Research scientists Dr. Mehmet Belgin and Semir Sarajlic from the Partnership for an Advanced Computing Environment (PACE), in collaboration with Center for Relativistic Astrophysics (CRA) faculty Drs. Laura Cadonati, Nepomuk Otte, and Ignacio Taboada, received a $400k National Science Foundation (NSF) grant (award OAC-1925541) to extend the Open Science Grid (OSG) service to the Georgia Tech campus. OSG is an NSF-funded national computational grid that provides shared resources to run massive numbers of short/small computations, commonly referred to as High Throughput Computing (HTC). Since 2004, PACE has been successfully providing federated services for long-running, large-scale computations, known as High Performance Computing (HPC). In recent years, the number of HTC-type users utilizing PACE has grown rapidly relative to the number of conventional HPC-type users. As a first step towards supporting HTC-type workloads, PACE deployed a custom OSG cluster for the Laser Interferometer Gravitational-Wave Observatory (LIGO) project led by Cadonati. Peter Couvares (Caltech), chair of Computing for LIGO, said, “Georgia Tech’s collaboration with the Open Science Grid has been of tremendous benefit to LIGO, and I’m looking forward to PACE’s growing capabilities.” With this grant, PACE will be able to extend OSG support to the rest of the researchers on campus, which will improve the overall efficiency and utilization of campus resources. The three main features of the proposal include:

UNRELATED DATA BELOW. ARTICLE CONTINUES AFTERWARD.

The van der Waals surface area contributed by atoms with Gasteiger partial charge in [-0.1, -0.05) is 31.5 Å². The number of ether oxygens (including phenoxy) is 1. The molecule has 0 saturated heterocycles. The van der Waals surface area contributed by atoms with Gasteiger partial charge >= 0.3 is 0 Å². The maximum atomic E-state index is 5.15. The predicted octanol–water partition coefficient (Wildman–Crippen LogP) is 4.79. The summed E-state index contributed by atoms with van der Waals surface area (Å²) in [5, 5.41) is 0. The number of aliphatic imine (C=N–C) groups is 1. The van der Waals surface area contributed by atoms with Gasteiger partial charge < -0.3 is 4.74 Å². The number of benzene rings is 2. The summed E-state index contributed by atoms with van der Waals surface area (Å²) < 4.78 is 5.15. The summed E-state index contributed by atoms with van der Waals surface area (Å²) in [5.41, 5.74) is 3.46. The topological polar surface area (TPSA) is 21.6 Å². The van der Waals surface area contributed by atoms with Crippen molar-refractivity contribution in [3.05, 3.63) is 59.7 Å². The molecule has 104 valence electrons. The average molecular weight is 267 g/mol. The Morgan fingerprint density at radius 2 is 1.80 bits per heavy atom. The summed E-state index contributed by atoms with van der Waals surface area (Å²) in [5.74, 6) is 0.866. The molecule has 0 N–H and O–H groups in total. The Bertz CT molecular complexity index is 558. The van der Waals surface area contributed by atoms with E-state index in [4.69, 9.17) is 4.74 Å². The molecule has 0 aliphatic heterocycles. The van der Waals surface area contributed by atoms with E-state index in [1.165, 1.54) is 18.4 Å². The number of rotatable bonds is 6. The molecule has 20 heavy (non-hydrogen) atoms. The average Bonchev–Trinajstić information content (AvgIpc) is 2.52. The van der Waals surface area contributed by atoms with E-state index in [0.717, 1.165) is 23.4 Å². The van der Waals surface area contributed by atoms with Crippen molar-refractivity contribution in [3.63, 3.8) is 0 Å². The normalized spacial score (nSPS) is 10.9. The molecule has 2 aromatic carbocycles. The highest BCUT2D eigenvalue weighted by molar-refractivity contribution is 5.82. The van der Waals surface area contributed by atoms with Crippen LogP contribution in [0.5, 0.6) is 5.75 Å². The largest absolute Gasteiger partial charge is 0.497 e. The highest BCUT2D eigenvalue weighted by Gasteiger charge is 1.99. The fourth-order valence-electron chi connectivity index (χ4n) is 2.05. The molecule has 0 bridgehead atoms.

- Providing a centralized OSG support structure to Georgia Tech researchers, who can benefit from HTC, with an option to invest their research funding directly into OSG;
- Providing new GPU resources that are currently in high demand in OSG for large-scale, highly-parallelized computing; and
- Growing OSG’s data federation with the addition of the first “StashCache” service in the southeastern United States to enable fast, convenient access to large data sets.
“We are excited about the significant contributions this grant will add to GT’s existing capabilities,” said PI Belgin. “Perhaps more importantly, it marks the beginnings of a centralized PACE service to support very large numbers of relatively small and short computations -- a common type of computation that has been on the rise at GT.”
The immediate benefit of this grant will be to the multi-messenger physics programs supported through CRA faculty research. The augmentation of the existing LIGO cluster with additional resources brings new capabilities for Cadonati, who will be able to extend her analysis work and test the new GPU-based LIGO software stack. Cadonati explained, “This cluster is placing Georgia Tech at the forefront of the quest for understanding the mysteries of the universe, analyzing data from gravitational waves, photons and neutrinos; we are now pushing the frontiers of science!” Also benefiting from these GPU nodes will be Taboada of the IceCube collaboration, which currently consumes more than 99% of OSG’s GPU resources. Otte, whose work with the Cherenkov Telescope Array (CTA) and the Very Energetic Radiation Imaging Telescope Array System (VERITAS) entails hundreds of terabytes of data, will benefit from a StashCache instance local to Georgia Tech. CTA computations have been run in Europe, mostly due to the lack of a high-capacity StashCache server to store large sets of CTA simulation productions. Those computations will now be able to run in the US.
This NSF award will profoundly impact scientific research. The addition of computational resources locally provides more than just an increase in hardware; it complements the existing HPC infrastructure at PACE with a new HTC-focused model and provides increased opportunity for all researchers on campus and nationwide that participate in the OSG.